book review

Book Review: “Bird Box” by Josh Malerman

Stu_1_largeBird Box by Josh Malerman

My rating: 5 of 5 stars

Bird Box is one of the best speculative/horror novels I’ve read in the past year.

It’s a tale of survival as a woman named Malorie and her two children travel blindly (literally) through the wilderness. I suppose this could be classified as “post apocalyptic” as it contains elements of that sub genre, but similar to “The Road” it is far more about human behavior and how people manage to cope with extreme situations than the cause of the actual events themselves. It was an interesting idea to take one of the major senses away from all of the characters in the story, and provided for some tense moments.

Malerman’s writing is direct. Short, punchy sentences keep the action moving as the story flips between present and flashbacks. This was a quick and entertaining read. Concise, well written, and frightening, not much more I could ask for when it comes to a horror book.

If you’d like to purchase a copy, you can grab it in paperback or on your Kindle using the affiliate link below.

 Bird Box: A Novel

creative writing

Politics in Writing


For a creative writer possession of the ‘truth’ is less important than emotional sincerity.

-George Orwell


So much of the current landscape in the United States (and the world) is being dominated by politics. The constant, overwhelming media barrage seems to be exhausting and polarizing people at an incredible rate.

It is also inspiring writers and artists.

I’m not surprised by this, since most creators are informed by their worldview, which is reflected in their work. I am curious how many other writers include personal politics in their work, intentionally or not.

A large amount of my work is satirical. For better or worse, I attempt to make light of real world events and situations (to varying degrees of success) and that includes politics. While satire can be “on the nose”, I’ve also caught myself designing characters that tend to reflect my own personal views in writing that had no intended political message.

I’m interested to know whether other writers create characters who express their own views, whatever they may be. As a writer, have you found the increasingly political modern landscape seeps into your writing? Or do you explicitly go out of your way to avoid any political statements in your work, overt or otherwise? Maybe your protagonists uphold your beliefs, or a an antagonist holds opposing values to yours.

No matter what your viewpoints, creativity is a valuable outlet. I believe the world would be a better place if more people expressed their emotions through art.

Have you found that your personal politics have an effect on you as an author?


writing tips

Stop Using “Thought” Verbs


I wanted to share this essay from LitReactor by “Fight Club” author Chuck Palahniuk because it struck a chord with me. The idea of forcing yourself to no longer use verbs that act as “shortcuts” to what your characters are thinking and feeling is a very direct way of making the writer unpack better descriptions that allow the reader to draw those conclusions.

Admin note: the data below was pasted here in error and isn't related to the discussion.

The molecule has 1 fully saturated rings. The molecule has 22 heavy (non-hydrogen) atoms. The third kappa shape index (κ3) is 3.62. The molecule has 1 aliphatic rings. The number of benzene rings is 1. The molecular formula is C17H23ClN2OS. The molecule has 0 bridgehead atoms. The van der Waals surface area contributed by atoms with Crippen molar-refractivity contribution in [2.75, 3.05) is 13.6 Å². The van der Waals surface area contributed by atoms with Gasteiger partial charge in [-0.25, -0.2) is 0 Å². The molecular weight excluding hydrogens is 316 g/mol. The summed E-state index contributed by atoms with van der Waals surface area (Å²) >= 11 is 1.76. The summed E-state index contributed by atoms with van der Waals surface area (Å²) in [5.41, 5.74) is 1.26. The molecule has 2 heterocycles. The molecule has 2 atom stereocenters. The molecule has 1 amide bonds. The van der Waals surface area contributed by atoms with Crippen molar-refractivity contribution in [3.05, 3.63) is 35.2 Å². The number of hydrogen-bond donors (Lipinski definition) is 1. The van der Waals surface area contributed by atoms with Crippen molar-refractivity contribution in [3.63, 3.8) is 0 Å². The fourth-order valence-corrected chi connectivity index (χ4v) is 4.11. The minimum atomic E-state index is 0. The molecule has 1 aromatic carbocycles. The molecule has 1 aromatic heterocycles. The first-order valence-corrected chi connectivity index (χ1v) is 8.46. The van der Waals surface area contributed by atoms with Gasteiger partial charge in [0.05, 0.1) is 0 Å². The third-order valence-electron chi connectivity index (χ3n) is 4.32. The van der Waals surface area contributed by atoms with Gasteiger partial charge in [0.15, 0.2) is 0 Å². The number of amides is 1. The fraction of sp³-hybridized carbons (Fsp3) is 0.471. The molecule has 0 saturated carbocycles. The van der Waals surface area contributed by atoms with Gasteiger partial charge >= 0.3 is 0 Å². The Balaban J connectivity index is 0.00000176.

Thinking is abstract.  Knowing and believing are intangible.  Your story will always be stronger if you just show the physical actions and details of your characters and allow your reader to do the thinking and knowing.  And loving and hating.

After I finished it, I looked back through some of my own work and realized I was totally guilty of what our friend Charles talked about. I practiced on a few sentences, and it made a huge difference in the level of immersion I was injecting into the scene.

This is one of those simple technique shifts that can make a world of difference, but might not be obvious to writers as we’re furiously scribbling away. You may want to take a few minutes to review your own work and see whether this is some advice you can apply to improve your writing style.

creative writing

When Do You Write?


I write best early in the morning.

It seems counterintuitive that my brain would conjure up words out of the fog of sleep, but then maybe it’s because morning is when I have the most freedom for creative inspiration (and coffee).

Juggling a career, family duties, and all the other things that come up in a day; mornings are when I can really focus on getting words down or revising. I’ve tried numerous times to write in the evenings, or even mid-day during lunch breaks, but it never works for me.

Maybe the stresses and responsibilities of the day expend too much mental fuel from my tank?

This isn’t a product of age or evolution either, from what I can tell. Even in high school and college I was always a morning person, and got my best work done in the early daylight hours.

When are you the most creative and productive with your writing? Hopefully you’re one of those lucky writers who can just knock out great ideas around the clock whenever you have the free time!